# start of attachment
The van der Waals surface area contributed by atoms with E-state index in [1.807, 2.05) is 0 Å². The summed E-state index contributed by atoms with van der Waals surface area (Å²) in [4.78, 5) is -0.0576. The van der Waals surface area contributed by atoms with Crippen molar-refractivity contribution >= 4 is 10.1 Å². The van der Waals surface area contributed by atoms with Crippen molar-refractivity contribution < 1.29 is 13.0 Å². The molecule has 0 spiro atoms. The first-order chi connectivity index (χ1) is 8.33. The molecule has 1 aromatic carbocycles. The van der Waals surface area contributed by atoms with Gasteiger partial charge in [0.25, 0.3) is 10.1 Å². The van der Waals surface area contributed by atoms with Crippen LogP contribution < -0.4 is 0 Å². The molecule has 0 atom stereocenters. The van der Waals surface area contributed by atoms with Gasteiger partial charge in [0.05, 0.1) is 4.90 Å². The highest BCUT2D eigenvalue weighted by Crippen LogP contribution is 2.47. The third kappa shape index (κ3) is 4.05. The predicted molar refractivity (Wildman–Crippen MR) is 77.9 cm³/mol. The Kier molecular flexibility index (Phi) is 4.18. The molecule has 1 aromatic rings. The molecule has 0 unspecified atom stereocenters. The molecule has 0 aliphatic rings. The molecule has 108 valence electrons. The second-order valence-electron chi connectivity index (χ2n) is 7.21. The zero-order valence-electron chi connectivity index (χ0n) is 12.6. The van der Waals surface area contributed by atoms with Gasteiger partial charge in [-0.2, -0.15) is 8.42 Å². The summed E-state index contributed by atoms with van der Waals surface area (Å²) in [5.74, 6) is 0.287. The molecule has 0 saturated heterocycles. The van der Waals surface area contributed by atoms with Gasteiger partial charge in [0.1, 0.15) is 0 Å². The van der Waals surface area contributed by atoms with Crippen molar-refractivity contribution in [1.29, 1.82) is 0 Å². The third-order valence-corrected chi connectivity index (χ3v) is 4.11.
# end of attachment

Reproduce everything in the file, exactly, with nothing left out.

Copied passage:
The van der Waals surface area contributed by atoms with E-state index in [1.807, 2.05) is 0 Å². The summed E-state index contributed by atoms with van der Waals surface area (Å²) in [4.78, 5) is -0.0576. The van der Waals surface area contributed by atoms with Crippen molar-refractivity contribution >= 4 is 10.1 Å². The van der Waals surface area contributed by atoms with Crippen molar-refractivity contribution < 1.29 is 13.0 Å². The molecule has 0 spiro atoms. The first-order chi connectivity index (χ1) is 8.33. The molecule has 1 aromatic carbocycles. The van der Waals surface area contributed by atoms with Gasteiger partial charge in [0.25, 0.3) is 10.1 Å². The van der Waals surface area contributed by atoms with Crippen LogP contribution < -0.4 is 0 Å². The molecule has 0 atom stereocenters. The van der Waals surface area contributed by atoms with Gasteiger partial charge in [0.05, 0.1) is 4.90 Å². The highest BCUT2D eigenvalue weighted by Crippen LogP contribution is 2.47. The third kappa shape index (κ3) is 4.05. The predicted molar refractivity (Wildman–Crippen MR) is 77.9 cm³/mol. The Kier molecular flexibility index (Phi) is 4.18. The molecule has 1 aromatic rings. The molecule has 0 unspecified atom stereocenters. The molecule has 0 aliphatic rings. The molecule has 108 valence electrons. The second-order valence-electron chi connectivity index (χ2n) is 7.21. The zero-order valence-electron chi connectivity index (χ0n) is 12.6. The van der Waals surface area contributed by atoms with Gasteiger partial charge in [-0.2, -0.15) is 8.42 Å². The summed E-state index contributed by atoms with van der Waals surface area (Å²) in [5.74, 6) is 0.287. The molecule has 0 saturated heterocycles. The van der Waals surface area contributed by atoms with Gasteiger partial charge in [0.1, 0.15) is 0 Å². The van der Waals surface area contributed by atoms with Crippen molar-refractivity contribution in [1.29, 1.82) is 0 Å². The third-order valence-corrected chi connectivity index (χ3v) is 4.11.